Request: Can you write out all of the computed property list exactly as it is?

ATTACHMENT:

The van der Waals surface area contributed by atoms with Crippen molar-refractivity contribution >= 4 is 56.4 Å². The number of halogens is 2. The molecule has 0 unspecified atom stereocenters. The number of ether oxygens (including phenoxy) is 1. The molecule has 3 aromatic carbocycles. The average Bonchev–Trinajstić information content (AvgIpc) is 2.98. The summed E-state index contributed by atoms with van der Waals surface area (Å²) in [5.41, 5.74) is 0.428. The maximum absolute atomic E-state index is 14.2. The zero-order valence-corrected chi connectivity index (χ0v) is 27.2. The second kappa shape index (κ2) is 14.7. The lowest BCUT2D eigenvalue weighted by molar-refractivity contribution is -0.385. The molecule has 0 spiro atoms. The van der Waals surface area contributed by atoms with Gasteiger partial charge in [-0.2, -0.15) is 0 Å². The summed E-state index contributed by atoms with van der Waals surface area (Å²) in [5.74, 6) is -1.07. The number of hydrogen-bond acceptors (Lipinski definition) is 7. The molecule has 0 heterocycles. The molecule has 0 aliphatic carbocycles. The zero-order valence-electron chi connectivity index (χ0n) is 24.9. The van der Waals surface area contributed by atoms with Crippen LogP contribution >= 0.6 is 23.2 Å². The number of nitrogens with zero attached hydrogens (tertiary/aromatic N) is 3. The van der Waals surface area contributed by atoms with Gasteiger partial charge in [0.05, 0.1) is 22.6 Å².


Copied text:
The van der Waals surface area contributed by atoms with Crippen molar-refractivity contribution >= 4 is 56.4 Å². The number of halogens is 2. The molecule has 0 unspecified atom stereocenters. The number of ether oxygens (including phenoxy) is 1. The molecule has 3 aromatic carbocycles. The average Bonchev–Trinajstić information content (AvgIpc) is 2.98. The summed E-state index contributed by atoms with van der Waals surface area (Å²) in [5.41, 5.74) is 0.428. The maximum absolute atomic E-state index is 14.2. The zero-order valence-corrected chi connectivity index (χ0v) is 27.2. The second kappa shape index (κ2) is 14.7. The lowest BCUT2D eigenvalue weighted by molar-refractivity contribution is -0.385. The molecule has 0 spiro atoms. The van der Waals surface area contributed by atoms with Gasteiger partial charge in [-0.2, -0.15) is 0 Å². The summed E-state index contributed by atoms with van der Waals surface area (Å²) in [5.74, 6) is -1.07. The number of hydrogen-bond acceptors (Lipinski definition) is 7. The molecule has 0 heterocycles. The molecule has 0 aliphatic carbocycles. The zero-order valence-electron chi connectivity index (χ0n) is 24.9. The van der Waals surface area contributed by atoms with Crippen LogP contribution >= 0.6 is 23.2 Å². The number of nitrogens with zero attached hydrogens (tertiary/aromatic N) is 3. The van der Waals surface area contributed by atoms with Gasteiger partial charge in [0.05, 0.1) is 22.6 Å².